Net Capital Inflows

(Percent of GDP, quarterly)

Citation: IMF Staff Country Reports 2021, 279; 10.5089/9781616357993.002.A001


Real Depreciation after Fund Arrangements of Comparable BOP Crises


Citation: IMF Staff Country Reports 2021, 279; 10.5089/9781616357993.002.A001

Sources: IMF INS database. Staff calculations.Note: The figure shows the accumulated rate of REER depreciation starting from the onset of a comparable IMF program. IMF programsfollowing sudden stop crises are chosen for this comparison, including Mexico (1995, 2009), Indonesia (1997), Korea (19970), Thailand (1997), Uruguay (1997, 2002), Philippines (1998), Panama (2000), Brazil (2002), Turkey (2002), Ukraine (2004, 2008,2014), Pakistan (2008), Latvia (2008), Hungary (2008), Belarus (2009) and Jordan (2012).

16. Against this background, by most metrics, macroeconomic performance fell short of the initial program projections (Figure 1).

  • Economic growth: The initial program envisaged a relatively mild slowdown in growth, from 2.9 percent in 2017 to 0.4 percent in 2018, followed by a rapid recovery from 2019 onwards. Although these assumptions were not clearly consistent with the program’s procyclical monetary and fiscal policies applied to an economy with a large share of hand-to-mouth consumers, the Fund deferred to the government’s views on the outlook.12 At the First Review, projected growth was revised down to -2.8 percent in 2018 and -1.6 percent in 2019, close to the actual outcome of -2.6 percent and -2.1 percent, respectively..13 Export values recovered in the second half of 2018, after the drought earlier in the year. But private demand fell considerably—especially private consumption, driven by a combination of precautionary savings and reduced real incomes as inflation surged as a result of peso depreciation—and did not recover during the program. Unemployment remained consistently above 9 percent throughout the program, peaking at 1OV2 percent in 2019Q2.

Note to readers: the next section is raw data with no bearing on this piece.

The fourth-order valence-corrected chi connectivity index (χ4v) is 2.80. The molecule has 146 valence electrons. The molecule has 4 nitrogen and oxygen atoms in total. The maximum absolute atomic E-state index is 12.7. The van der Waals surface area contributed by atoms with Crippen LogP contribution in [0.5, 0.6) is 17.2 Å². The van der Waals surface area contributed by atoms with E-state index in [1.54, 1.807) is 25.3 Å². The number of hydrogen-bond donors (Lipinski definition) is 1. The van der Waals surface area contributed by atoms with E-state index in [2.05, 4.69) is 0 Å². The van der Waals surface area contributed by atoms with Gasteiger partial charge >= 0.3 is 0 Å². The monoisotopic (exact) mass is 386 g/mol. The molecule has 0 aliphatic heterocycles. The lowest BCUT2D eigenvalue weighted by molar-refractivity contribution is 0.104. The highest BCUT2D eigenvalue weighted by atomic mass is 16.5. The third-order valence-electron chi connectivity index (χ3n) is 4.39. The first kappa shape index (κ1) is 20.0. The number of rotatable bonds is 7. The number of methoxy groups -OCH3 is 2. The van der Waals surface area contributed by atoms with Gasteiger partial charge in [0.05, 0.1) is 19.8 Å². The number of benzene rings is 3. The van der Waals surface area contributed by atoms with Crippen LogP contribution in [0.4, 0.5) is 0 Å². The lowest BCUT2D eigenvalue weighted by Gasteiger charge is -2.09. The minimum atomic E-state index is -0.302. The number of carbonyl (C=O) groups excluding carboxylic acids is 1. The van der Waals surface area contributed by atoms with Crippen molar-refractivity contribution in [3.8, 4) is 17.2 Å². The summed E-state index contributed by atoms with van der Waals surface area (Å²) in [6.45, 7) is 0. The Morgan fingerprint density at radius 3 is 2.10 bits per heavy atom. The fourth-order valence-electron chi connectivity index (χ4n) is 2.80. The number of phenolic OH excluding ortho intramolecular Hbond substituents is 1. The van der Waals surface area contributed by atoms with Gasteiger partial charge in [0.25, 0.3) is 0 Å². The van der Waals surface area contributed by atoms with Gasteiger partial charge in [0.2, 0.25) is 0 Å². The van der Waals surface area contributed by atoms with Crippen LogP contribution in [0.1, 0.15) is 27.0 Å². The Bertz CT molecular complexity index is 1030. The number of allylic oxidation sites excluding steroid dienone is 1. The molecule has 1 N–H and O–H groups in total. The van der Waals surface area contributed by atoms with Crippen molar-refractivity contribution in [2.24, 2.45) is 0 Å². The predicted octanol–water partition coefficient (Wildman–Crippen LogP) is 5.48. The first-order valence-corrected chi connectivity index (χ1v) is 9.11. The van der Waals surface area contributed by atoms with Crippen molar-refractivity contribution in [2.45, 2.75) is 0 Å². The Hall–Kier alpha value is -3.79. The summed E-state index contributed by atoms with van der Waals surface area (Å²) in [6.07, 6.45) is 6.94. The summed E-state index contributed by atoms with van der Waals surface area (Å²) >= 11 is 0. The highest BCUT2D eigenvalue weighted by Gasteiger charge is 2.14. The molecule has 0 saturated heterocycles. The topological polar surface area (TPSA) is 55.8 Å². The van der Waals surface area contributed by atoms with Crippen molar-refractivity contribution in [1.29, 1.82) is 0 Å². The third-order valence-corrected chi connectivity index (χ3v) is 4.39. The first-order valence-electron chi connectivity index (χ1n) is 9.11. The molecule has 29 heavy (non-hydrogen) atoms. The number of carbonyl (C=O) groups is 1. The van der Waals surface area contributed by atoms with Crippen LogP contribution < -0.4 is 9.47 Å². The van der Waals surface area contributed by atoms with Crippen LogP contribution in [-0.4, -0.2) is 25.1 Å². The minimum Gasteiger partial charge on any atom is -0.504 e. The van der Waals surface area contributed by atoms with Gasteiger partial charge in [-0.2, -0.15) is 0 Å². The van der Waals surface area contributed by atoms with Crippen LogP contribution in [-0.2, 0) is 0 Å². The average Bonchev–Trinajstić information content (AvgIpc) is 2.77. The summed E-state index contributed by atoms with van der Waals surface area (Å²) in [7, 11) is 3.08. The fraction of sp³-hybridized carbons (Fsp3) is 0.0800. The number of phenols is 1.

• Inflation: Despite a general tightening of monetary policy, inflation was not brought under control. By the time the program effectively ended, consumer prices were increasing at a rate of 54 percent per annum, three times the inflation rate envisioned under the initial program and double the revised rate envisioned at the First Review. The cumulative increase in consumer prices exceeded 80 percent over the course of the program, substantially eroding real incomes. The unexpectedly large exchange rate depreciation played a pivotal role, reflecting the passthrough to domestic prices. Wage indexation and regulated utility price increases also boosted inflation. By contrast, despite policy interest rates of 40–60 percent during the program, monetary policy is estimated to have had only limited effect on inflation, consistent with high pass-through of exchange rate movements and inflation expectations that remained elevated when the program commenced (Box 1. Argentina: Inflation Dynamics).

  • Fiscal balances and public debt: The program’s fiscal objectives were formulated as targets for the primary fiscal balance. These targets were met, despite disappointing growth outcomes (1121). Nevertheless, public debt ratios far exceeded projections, mainly because of valuation effects, as nearly 70 percent of the government’s debt was denominated in or linked to the U.S. dollar (¶23)..14 In addition, short maturities accentuated debt dynamics—the terms at which Argentina rolled over its debt became less favorable as time passed, with higher interest rates and shorter maturities adversely affecting debt ratios and debt sustainability (1(17 and Box 6. Argentina: Market Access During the 2018 SBA).